After the addition of 11,12-EET, Ca2+ channels tended to enter a long-lived closed state earlier in each depolarization than before the addition (compare Fig. 1, B and A), indicating that one of the effects of 11,12-EET was to accelerate the inactivation of the L-type Ca2+channels during the depolarization. To more completely characterize the effect on Ca2+ channel inactivation rates, we prepared ensemble averages of the single-channel activity before and after the addition of EET to the intracellular chamber. As shown in Fig. 3, 60 nM 11,12-EET caused a substantial increase in the rate of channel inactivation. Both the initial rate of inactivation and the overall extent of inactivation during the 800-ms depolarization were increased by the EET. Similar increases in the rate and extent of inactivation were seen in 9 of 10 experiments at this concentration of 11,12-EET. Thus, the decrease inP o shown in Fig. 1 and characterized in detail in Fig. 2 was due in part to an increase in the rate of channel inactivation during the depolarization period.
Figure 1B also suggests that the unitary conductance ofL-type Ca2+ channels was reduced by 11,12-EET because the current amplitude at a test potential of 0 mV was reduced compared with that during the control period. To more fully characterize this effect, we measured unitary current amplitudes at a number of test depolarizations and calculated the slope conductance before and after 11,12-EET addition. Figure4 shows a representative I-V plot from a single L-type Ca2+ channel. In this example, the unitary conductance decreased from 26 to 19 pS after the addition of 20 nM EET to the trans (intracellular) chamber. Similar effects were observed in five of six channels tested (at 20 and 60 nM 11,12-EET), with an average reduction of conductance from 23.8 ± 1.0 pS to 17.8 ± 1.5 pS (p < .05, unpaired t test, n = 6). Because of the low-pass filtering of the recordings, it is possible that the observed decrease in conductance was due to unresolved closing or blocking events with mean dwell times of <0.5 ms. There was no significant change in the extrapolated reversal potential, indicating that the 11,12-EET had no effect on the ability of theL-type Ca2+ channel to select for divalent cations (in this case, Ba2+) over monovalent cations (e.g., Na+).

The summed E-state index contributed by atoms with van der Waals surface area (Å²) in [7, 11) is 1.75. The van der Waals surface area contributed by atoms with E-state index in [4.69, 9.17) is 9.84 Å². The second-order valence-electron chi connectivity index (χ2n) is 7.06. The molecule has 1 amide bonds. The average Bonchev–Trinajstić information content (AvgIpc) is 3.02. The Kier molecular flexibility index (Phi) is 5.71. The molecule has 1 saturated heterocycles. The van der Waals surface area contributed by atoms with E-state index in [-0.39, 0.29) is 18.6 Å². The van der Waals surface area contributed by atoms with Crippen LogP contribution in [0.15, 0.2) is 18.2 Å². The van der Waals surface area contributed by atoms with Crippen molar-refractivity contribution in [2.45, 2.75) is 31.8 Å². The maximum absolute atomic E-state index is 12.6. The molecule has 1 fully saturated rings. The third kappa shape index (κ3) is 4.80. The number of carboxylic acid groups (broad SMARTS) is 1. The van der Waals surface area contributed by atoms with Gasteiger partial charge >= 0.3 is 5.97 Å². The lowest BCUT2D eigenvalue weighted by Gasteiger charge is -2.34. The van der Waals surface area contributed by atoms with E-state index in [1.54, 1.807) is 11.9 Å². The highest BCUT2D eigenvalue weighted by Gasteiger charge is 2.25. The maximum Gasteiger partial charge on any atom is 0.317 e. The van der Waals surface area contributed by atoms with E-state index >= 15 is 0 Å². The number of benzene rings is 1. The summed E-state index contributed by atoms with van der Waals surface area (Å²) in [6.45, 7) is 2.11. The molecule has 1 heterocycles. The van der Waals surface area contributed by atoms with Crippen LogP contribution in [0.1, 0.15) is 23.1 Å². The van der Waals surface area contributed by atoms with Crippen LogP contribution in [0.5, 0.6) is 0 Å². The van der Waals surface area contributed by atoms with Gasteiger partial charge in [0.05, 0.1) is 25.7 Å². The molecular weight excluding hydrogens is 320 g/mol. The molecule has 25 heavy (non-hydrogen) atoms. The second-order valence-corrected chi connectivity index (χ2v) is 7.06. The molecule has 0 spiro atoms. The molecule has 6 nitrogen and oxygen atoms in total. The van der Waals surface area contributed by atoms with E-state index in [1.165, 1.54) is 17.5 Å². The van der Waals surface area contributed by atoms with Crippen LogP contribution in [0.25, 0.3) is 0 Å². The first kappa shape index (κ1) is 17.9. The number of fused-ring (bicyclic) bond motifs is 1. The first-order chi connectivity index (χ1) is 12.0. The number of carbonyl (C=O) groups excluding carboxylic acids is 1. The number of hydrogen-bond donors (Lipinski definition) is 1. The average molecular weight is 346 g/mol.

Thus, 11,12-EET, added to the intracellular chamber at concentrations of 20 to 125 nM, caused a decrease in channelP o, an acceleration of channel inactivation rates, and a decrease in channel unitary conductance. To determine whether the effects of EET depended on the side of the channel to which it was applied and to determine whether there was any regiospecificity or stereospecificity of the effects, we performed the set of experiments summarized in Fig. 5. In these experiments, the P o of a number of single L-type Ca2+ channels was averaged before and after the addition of EETs (or the ethanol vehicle) to either the cis(extracellular) or trans (intracellular) chamber. The figure shows the percent decrease in P o after EET or ethanol addition, relative to theP o during the control period. The addition of ethanol (0.057%) was associated with a 36 ± 9% decrease in P o, due to the run-down of Ca2+ channel activity. A similar decrease inP o was observed even when no additions were made (data not shown). The addition of 11,12-EET to thetrans (intracellular) chamber caused a 76 ± 6% decrease in P o that was significantly greater than the effect of run-down (p < .05 versus ethanol, ANOVA). Similarly, the addition of 11,12-EET to thecis (extracellular) chamber caused a decrease in channelP o of 67 ± 16%. Another regioisomer of EET (14,15-EET), added to either the trans(intracellular) or cis (extracellular) chamber, also caused a similar reduction in Ca2+ channelP o (69 ± 17% and 81 ± 10%, respectively). All of these EET additions caused decreases in Ca2+ channel P othat were not significantly different from each other. We also compared the effects of 11(R),12(S)-EET and 11(S),12(R)-EET on L-type Ca2+ channel P o. As shown in Fig. 5, 11(S),12(R)-EET (added to thetrans side) had a slightly greater inhibitory effect onL-type Ca2+ channelP o than did the 11(R),12(S)-EET or racemic 11,12-EET, but these differences were not significant. 11(S),12(R)-EET was also slightly more effective from the trans than thecis side, but again, the difference was not significant (data not shown). In summary, we found that 11,12-EET, 14,15-EET, and the enantiomers of 11,12-EET all caused a similar decrease in Ca2+ channel P oand were approximately equally effective from either the intracellular or extracellular chambers.